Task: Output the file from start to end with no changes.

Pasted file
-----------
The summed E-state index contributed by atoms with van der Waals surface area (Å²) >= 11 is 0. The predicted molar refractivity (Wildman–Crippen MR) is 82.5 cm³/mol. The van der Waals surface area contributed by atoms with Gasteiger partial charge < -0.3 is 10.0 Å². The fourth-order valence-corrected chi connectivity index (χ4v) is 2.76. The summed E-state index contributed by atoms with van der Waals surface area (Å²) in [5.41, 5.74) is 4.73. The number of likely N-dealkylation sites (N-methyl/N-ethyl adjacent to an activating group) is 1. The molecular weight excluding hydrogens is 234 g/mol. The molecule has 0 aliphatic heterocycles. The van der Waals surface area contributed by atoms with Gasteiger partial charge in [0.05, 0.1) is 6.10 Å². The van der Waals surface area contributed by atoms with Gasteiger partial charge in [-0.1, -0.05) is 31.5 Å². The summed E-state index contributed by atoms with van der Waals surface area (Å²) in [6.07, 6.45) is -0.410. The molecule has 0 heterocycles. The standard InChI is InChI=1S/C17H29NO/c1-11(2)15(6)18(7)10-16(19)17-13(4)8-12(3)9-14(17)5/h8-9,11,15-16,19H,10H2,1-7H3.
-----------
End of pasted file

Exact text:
The summed E-state index contributed by atoms with van der Waals surface area (Å²) >= 11 is 0. The predicted molar refractivity (Wildman–Crippen MR) is 82.5 cm³/mol. The van der Waals surface area contributed by atoms with Gasteiger partial charge < -0.3 is 10.0 Å². The fourth-order valence-corrected chi connectivity index (χ4v) is 2.76. The summed E-state index contributed by atoms with van der Waals surface area (Å²) in [5.41, 5.74) is 4.73. The number of likely N-dealkylation sites (N-methyl/N-ethyl adjacent to an activating group) is 1. The molecular weight excluding hydrogens is 234 g/mol. The molecule has 0 aliphatic heterocycles. The van der Waals surface area contributed by atoms with Gasteiger partial charge in [0.05, 0.1) is 6.10 Å². The van der Waals surface area contributed by atoms with Gasteiger partial charge in [-0.1, -0.05) is 31.5 Å². The summed E-state index contributed by atoms with van der Waals surface area (Å²) in [6.07, 6.45) is -0.410. The molecule has 0 heterocycles. The standard InChI is InChI=1S/C17H29NO/c1-11(2)15(6)18(7)10-16(19)17-13(4)8-12(3)9-14(17)5/h8-9,11,15-16,19H,10H2,1-7H3.